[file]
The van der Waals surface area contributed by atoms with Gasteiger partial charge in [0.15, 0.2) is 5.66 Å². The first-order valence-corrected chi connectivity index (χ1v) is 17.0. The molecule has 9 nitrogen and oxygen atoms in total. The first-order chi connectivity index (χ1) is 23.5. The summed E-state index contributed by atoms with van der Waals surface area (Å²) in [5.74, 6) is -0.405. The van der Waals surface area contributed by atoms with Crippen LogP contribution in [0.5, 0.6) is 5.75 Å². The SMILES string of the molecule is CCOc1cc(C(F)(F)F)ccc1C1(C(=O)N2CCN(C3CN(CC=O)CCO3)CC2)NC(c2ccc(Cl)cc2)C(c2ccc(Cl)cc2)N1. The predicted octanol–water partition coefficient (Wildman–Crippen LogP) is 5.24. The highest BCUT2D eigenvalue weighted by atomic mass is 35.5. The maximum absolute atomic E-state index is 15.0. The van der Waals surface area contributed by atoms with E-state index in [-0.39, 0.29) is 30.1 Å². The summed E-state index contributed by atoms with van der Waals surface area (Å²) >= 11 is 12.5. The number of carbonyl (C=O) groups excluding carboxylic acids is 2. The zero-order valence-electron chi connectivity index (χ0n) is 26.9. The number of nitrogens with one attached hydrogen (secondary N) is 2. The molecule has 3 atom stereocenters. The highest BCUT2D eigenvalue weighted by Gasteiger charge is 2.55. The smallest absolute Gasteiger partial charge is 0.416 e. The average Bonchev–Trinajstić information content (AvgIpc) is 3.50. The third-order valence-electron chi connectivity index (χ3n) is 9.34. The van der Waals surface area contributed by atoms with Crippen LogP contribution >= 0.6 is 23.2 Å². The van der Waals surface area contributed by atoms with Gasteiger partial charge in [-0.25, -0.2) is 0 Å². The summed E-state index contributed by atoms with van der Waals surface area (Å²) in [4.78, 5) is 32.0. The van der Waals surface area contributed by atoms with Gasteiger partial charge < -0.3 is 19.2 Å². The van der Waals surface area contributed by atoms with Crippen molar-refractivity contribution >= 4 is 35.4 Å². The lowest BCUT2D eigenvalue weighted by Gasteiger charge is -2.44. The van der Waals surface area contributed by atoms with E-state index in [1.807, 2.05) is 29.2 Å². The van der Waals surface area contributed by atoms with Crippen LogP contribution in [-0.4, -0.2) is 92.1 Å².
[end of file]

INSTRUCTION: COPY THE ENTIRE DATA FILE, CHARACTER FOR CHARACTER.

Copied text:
The van der Waals surface area contributed by atoms with Gasteiger partial charge in [0.15, 0.2) is 5.66 Å². The first-order valence-corrected chi connectivity index (χ1v) is 17.0. The molecule has 9 nitrogen and oxygen atoms in total. The first-order chi connectivity index (χ1) is 23.5. The summed E-state index contributed by atoms with van der Waals surface area (Å²) in [5.74, 6) is -0.405. The van der Waals surface area contributed by atoms with Crippen LogP contribution in [0.5, 0.6) is 5.75 Å². The SMILES string of the molecule is CCOc1cc(C(F)(F)F)ccc1C1(C(=O)N2CCN(C3CN(CC=O)CCO3)CC2)NC(c2ccc(Cl)cc2)C(c2ccc(Cl)cc2)N1. The predicted octanol–water partition coefficient (Wildman–Crippen LogP) is 5.24. The highest BCUT2D eigenvalue weighted by atomic mass is 35.5. The maximum absolute atomic E-state index is 15.0. The van der Waals surface area contributed by atoms with E-state index in [-0.39, 0.29) is 30.1 Å². The summed E-state index contributed by atoms with van der Waals surface area (Å²) >= 11 is 12.5. The number of carbonyl (C=O) groups excluding carboxylic acids is 2. The zero-order valence-electron chi connectivity index (χ0n) is 26.9. The number of nitrogens with one attached hydrogen (secondary N) is 2. The molecule has 3 atom stereocenters. The highest BCUT2D eigenvalue weighted by Gasteiger charge is 2.55. The smallest absolute Gasteiger partial charge is 0.416 e. The average Bonchev–Trinajstić information content (AvgIpc) is 3.50. The third-order valence-electron chi connectivity index (χ3n) is 9.34. The van der Waals surface area contributed by atoms with Crippen LogP contribution >= 0.6 is 23.2 Å². The van der Waals surface area contributed by atoms with Gasteiger partial charge in [-0.25, -0.2) is 0 Å². The summed E-state index contributed by atoms with van der Waals surface area (Å²) in [4.78, 5) is 32.0. The van der Waals surface area contributed by atoms with Gasteiger partial charge < -0.3 is 19.2 Å². The van der Waals surface area contributed by atoms with Crippen molar-refractivity contribution >= 4 is 35.4 Å². The lowest BCUT2D eigenvalue weighted by Gasteiger charge is -2.44. The van der Waals surface area contributed by atoms with E-state index in [1.807, 2.05) is 29.2 Å². The van der Waals surface area contributed by atoms with Crippen LogP contribution in [-0.4, -0.2) is 92.1 Å².